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Journal of Environmental Pathology, Toxicology and Oncology
IF: 1.15 5-Year IF: 1.4 SJR: 0.519 SNIP: 0.613 CiteScore™: 1.61

ISSN Print: 0731-8898
ISSN Online: 2162-6537

Journal of Environmental Pathology, Toxicology and Oncology

DOI: 10.1615/JEnvironPatholToxicolOncol.v20.i2.10
12 pages

Oxidative Mechanisms in the Toxicity of Chromium and Cadmium Ions

Sidney J. Stohs
Departments of Pharmaceutical and Administrative Sciences, Creighton University School of Pharmacy and Allied Health Professions, 2500 California Plaza, Omaha, NE 68178
Debasis Bagchi
Departments of Pharmaceutical and Administrative Sciences, Creighton University School of Pharmacy and Allied Health Professions, 2500 California Plaza, Omaha, NE 68178
Ezdihar Hassoun
College of Pharmacy, University of Toledo, Toledo, Ohio 43606-3390
Manashi Bagchi
Departments of Pharmaceutical and Administrative Sciences, Creighton University School of Pharmacy and Allied Health Professions, 2500 California Plaza, Omaha, NE 68178

ABSTRACT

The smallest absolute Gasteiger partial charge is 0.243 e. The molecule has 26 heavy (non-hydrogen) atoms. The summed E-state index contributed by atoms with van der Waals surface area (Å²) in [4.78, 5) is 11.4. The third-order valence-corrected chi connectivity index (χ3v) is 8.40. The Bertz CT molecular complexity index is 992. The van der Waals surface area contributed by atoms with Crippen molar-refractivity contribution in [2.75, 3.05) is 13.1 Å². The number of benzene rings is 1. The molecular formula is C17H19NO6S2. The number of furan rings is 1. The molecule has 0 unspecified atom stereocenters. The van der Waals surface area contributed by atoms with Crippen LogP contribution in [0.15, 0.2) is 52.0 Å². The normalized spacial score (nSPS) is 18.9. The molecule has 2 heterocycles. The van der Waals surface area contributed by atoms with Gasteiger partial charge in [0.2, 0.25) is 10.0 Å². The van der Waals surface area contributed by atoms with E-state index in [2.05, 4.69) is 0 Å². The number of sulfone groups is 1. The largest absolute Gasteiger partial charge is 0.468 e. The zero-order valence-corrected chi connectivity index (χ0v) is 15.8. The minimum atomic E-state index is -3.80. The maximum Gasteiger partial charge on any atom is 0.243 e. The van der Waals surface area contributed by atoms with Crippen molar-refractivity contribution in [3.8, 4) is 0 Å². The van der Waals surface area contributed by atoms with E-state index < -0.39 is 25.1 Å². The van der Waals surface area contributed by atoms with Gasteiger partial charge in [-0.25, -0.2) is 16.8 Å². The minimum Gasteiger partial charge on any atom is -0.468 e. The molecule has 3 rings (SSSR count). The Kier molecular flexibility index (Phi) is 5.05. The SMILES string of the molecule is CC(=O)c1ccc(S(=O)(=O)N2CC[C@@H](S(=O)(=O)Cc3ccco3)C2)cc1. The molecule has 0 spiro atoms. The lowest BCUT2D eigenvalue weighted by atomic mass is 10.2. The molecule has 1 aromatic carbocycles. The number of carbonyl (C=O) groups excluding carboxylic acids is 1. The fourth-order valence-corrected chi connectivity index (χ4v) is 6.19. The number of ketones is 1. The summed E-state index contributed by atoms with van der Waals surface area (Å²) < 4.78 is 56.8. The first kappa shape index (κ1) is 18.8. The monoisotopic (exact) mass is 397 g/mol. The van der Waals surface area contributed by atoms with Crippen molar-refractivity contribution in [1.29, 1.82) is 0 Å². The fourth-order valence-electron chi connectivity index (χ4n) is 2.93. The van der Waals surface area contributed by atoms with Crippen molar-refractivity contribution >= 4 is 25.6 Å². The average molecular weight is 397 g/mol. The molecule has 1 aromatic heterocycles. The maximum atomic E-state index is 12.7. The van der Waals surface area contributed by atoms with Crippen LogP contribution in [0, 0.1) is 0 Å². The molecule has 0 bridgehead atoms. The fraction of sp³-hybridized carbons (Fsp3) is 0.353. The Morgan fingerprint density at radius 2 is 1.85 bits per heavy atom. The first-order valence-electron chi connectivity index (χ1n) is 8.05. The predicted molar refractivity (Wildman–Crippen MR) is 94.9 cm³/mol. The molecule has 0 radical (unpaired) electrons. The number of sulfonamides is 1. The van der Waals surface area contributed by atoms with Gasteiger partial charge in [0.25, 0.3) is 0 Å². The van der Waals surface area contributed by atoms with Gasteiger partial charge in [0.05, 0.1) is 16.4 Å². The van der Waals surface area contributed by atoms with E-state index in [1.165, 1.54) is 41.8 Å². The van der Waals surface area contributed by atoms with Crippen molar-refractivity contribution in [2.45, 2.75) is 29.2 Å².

Chromium and cadmium are widely used industrial chemicals. The toxicities associated with both metal ions are well known. However, less information is available concerning the mechanisms of toxicity. The results of in vitro and in vivo studies demonstrate that both cations induce an oxidative stress that results in oxidative deterioration of biological macromolecules. However, different mechanisms are involved in the production of oxidative stress by chromium and cadmium. Chromium undergoes redox cycling, while cadmium depletes glutathione and protein-bound sulfhydryl groups, resulting in enhanced production of reactive oxygen species such as superoxide ion, hydroxyl radicals, and hydrogen peroxide. These reactive oxygen species result in increased lipid peroxidation, enhanced excretion of urinary lipid metabolites, modulation of intracellular oxidized states, DNA damage, membrane damage, altered gene expression, and apoptosis. Enhanced production of nuclear factor-кВ and activation of protein kinase С occur. Furthermore, the p53 tumor suppressor gene is involved in the cascade of events associated with the toxicities of these cations. In summary, the results clearly indicate that although different mechanisms lead to the production of reactive oxygen species by chromium and cadmium, similar subsequent mechanisms and types of oxidative tissue damage are involved in the overall toxicities.